I was introduced to a chap in Rainham, Kent who had built a 5" gauge West Country class.
Four of us visited him and had a drive of it.
He lent me the pattern for the wheels and cylinders.
I was also introduced to a retired ex draughtsman from Eastleigh Works who lent me about 20 drawings in microfiche format, which I was lucky to be able to get blown up to a decent size approx 24" x 16".
Work progressed slowly with several delays, but lots of information was amassed over the next few years which enabled me to get most things as full size.
I managed to get the chain valve gear in after a lot of drawing and head scratching.
One problem was getting the die links in side by side with their support brackets and radius rods.
The answer was to put the pivot pin of one link inside the next one to it; also the frames on these locos are closer together than other classes.
The steam reverser was made well over scale so as to give plenty power, as the die links rock at a steeper angle than normal in order to get the required valve movement, and of course it has to move 3 of them.
The valves are as full size, driven from within the valve chests.
They were originally made of stainless but were changed to cast iron after I had the liners lapped.
Getting the oil bath oil-tight has not been 100 percent successful, but one filling is sufficient for a day’s run.
The oil is pumped through various pipes and drips down on every moving part, 40 in total.
When the cover is removed, all the parts shine.
The pump is driven by an eccentric on the rear axle.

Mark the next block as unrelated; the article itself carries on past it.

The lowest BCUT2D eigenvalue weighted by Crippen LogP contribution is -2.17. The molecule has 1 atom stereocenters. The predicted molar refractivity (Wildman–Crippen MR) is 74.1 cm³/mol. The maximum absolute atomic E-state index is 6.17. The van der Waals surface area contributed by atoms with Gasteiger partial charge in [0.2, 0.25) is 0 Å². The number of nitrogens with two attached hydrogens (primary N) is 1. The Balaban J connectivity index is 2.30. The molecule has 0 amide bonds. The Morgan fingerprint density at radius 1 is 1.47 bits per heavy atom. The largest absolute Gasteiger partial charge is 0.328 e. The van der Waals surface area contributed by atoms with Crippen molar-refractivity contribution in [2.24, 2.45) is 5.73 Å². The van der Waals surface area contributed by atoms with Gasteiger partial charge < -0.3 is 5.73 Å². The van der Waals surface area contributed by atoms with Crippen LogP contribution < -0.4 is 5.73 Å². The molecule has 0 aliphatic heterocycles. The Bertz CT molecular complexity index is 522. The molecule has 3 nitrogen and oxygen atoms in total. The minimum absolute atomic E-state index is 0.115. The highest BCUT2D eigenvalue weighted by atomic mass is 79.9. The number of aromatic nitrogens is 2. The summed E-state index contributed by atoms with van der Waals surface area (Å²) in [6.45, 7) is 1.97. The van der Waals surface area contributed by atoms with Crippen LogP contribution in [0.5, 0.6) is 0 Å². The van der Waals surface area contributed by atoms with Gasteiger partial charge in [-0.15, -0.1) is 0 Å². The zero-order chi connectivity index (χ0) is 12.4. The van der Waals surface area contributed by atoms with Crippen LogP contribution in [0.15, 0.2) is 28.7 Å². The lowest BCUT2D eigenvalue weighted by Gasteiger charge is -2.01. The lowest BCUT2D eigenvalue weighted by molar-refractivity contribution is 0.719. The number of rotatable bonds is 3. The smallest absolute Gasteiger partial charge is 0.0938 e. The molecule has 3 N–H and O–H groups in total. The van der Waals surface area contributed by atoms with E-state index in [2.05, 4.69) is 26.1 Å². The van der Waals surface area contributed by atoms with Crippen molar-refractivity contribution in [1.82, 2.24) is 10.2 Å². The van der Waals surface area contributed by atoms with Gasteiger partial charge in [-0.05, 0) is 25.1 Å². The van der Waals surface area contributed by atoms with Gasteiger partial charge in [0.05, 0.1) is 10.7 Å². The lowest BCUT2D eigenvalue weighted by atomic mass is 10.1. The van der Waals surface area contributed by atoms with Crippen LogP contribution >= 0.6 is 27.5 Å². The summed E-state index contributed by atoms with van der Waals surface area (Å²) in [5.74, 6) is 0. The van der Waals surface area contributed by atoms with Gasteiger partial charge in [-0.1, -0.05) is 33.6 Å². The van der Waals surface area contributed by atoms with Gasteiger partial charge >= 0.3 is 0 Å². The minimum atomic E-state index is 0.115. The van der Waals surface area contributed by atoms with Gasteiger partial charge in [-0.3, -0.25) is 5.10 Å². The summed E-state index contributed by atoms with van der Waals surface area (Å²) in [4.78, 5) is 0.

There are 9 cylinder drain cocks, 3 of which drain the valve chests; this requires rather a lot of linkage but everything seems to work OK.
Working dampers were fitted but only one set of linkage is still connected up, and the dampers are left open all the time.
Originally there was only one thermic syphon fitted but on testing the boiler there was a leak right behind it which made sealing it impossible.
A home made cutter was used to cut it out, the leak was sealed, and 2 smaller siphons fitted which are held in by unions and can be removed quite easily.
To make sure that the linkage inside the valve chests get plenty of lubrication, each cylinder has its own lubricator with pipes to each end of the valve chests with pipes of exact equal length so the oil doesn’t go to the path of least resistance, the valves being outside admission.
The Bulleids have a very complex braking system with double linkage everywhere, and 24 brake blocks altogether on loco & tender.
The loco brakes are steam operated, but for some reason will work on air but not on steam.
The loco was first run in 1999, but over the next 7 years I made countless alterations and have a mass of redundant pieces, and the loco now runs OK.
But it is like the full size in several ways, heavy on coal and water and the biggest problem, slipping, which takes place when the cylinder chest pressure reaches 60lbs sq in.
All in all I am very pleased with the loco which I named "Union Castle Line", as the ship repair company I served my apprenticeship with - 'Harland & Wolf' - built most of the Union Castle Co. ships, and I also sailed on 4 of their ships.
So irrespective of their faults and short comings, to me they are beautiful locos in their original form, especially the first 10 which were different from all the others, and as they say, beauty is in the eyes of the beholder !